$emit-ing Events from Outside AngularJS

I was working with on a little JavaScript project, and after being sufficiently annoyed and having to manage the DOM directly, decided to drop AngularJS in there. Oh. My. God. So much better. But I didn’t want to restructure everything, only where there was pain.

Pre-angular, there was some code like this in the app:

function draw() {
  // _many_ lines of nasty third-party blech
  updateStats(); // added by me
}
function updateStats() {
  // do some math
  // render some DOM
}

I definitely didn’t want to reimplement the whole draw function, but I did want to get that updateStats function into an angular controller, so I could use its goodness to actually do the DOM stuff. This is where I wanted to go:

function draw() {
  // _many_ lines of nasty third-party blech
  $scope.$emit('draw'); // this super doesn't work
}
// angular setup ...
app.controller('Ctrlr', function Ctrlr($scope) {
  $scope.on('draw', function updateStats() {
    // do some math
    $scope.stats = ...;
  });
  // other stuff ...
}

The question was “what actually needs to be there on line #3?” After a bit of digging around, I found it was pretty easy to make it work. I made a top-level $emit function to encapsulate the behaviour:

function $emit() {
  var scope = angular.element('body').scope();
  scope.$emit.apply(scope, arguments);
}
function draw() {
  // _many_ lines of nasty third-party blech
  $emit('draw'); // this works!
}
// angular setup ...
app.controller('Ctrlr', function Ctrlr($scope) {
  $scope.on('draw', function updateStats() {
    // do some math
    $scope.stats = ...;
  });
  // other stuff ...
}

…. except that my event handler doesn’t execute w/in a digest loop, so while the scope is updated, the DOM doesn’t repaint until something else applies it. Easy enough to fix with a little tweak to $emit:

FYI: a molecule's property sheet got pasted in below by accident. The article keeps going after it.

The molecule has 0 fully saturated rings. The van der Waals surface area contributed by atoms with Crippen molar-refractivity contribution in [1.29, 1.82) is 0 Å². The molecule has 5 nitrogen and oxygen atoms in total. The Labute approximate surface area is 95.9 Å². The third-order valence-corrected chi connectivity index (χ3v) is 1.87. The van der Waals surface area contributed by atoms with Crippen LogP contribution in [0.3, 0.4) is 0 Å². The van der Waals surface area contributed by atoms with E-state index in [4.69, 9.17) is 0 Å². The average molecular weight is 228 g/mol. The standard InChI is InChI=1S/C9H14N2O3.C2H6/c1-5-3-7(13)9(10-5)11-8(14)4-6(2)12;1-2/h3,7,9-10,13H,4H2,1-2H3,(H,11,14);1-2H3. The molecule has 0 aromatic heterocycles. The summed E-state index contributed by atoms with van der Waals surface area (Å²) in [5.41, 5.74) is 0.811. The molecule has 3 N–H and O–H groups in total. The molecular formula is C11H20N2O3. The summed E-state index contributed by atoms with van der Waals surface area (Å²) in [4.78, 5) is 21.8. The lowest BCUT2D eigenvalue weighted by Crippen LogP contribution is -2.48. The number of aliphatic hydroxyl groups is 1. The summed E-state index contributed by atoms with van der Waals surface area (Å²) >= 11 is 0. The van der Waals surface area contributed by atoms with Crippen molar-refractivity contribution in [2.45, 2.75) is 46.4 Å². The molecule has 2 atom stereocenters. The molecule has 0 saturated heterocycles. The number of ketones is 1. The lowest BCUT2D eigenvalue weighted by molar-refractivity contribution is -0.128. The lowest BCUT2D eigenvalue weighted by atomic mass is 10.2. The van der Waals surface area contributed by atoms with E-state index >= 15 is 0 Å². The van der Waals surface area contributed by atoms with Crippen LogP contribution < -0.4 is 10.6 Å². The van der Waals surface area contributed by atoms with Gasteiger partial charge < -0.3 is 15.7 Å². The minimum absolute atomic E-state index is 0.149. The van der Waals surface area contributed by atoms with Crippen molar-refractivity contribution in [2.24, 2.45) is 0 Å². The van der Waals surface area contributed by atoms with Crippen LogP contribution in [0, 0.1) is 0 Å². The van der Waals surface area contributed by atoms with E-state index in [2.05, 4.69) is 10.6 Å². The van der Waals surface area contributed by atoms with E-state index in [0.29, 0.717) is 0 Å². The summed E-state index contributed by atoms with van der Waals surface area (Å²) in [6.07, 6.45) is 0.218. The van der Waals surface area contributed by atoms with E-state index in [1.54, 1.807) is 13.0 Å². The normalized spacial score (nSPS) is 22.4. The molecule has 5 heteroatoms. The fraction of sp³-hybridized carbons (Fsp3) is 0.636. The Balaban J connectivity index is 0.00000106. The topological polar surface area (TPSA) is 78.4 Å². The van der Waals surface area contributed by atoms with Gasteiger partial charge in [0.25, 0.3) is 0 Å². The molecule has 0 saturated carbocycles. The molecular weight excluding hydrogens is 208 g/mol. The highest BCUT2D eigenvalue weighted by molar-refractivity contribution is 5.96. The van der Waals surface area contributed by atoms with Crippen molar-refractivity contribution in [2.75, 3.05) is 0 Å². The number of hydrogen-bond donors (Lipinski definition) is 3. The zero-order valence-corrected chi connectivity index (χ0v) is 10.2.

function $emit() {
  var args = arguments;
  var scope = angular.element('body').scope();
  scope.$apply(function () {
    scope.$emit.apply(scope, args);
  });
}

Perfect!

I oversimplified a bit, however. The draw function is not just called from extra-angular code, some of that “other stuff” in the controller does too. You can probably see the problem: the controller functions are already w/in a digest loop, so $apply can’t be invoked again. This one, unfortunately required poking my nose into the angular internals (the stuff prefixed with $$), but for this project it is a reasonable choice to help bridge the conversion window. Angular keeps track of which phase it is currently in, and that’s exactly the piece of info we need. Here is the final version:

function $emit(name, eventArgs) {
  var args = Array.prototype.slice.call(arguments, 0);
  var scope = angular.element('body').scope();
  var phase = scope.$parent.$$phase;
  if (phase == '$apply' || phase == '$digest') {
    scope.$emit.apply(scope, args)
  } else {
    scope.$apply(function () {
      scope.$emit.apply(scope, args);
    });
  }
}

Seamlessly emitting events into my angular app from non-angular code, properly bound to the digest cycle, and allowing for re-entrant invocations/dispatch has already made the migration much simpler. I’d held off because I thought it was going to be complicated, but with 10 fairly simple lines of JS getting it done, I was a fool to wait.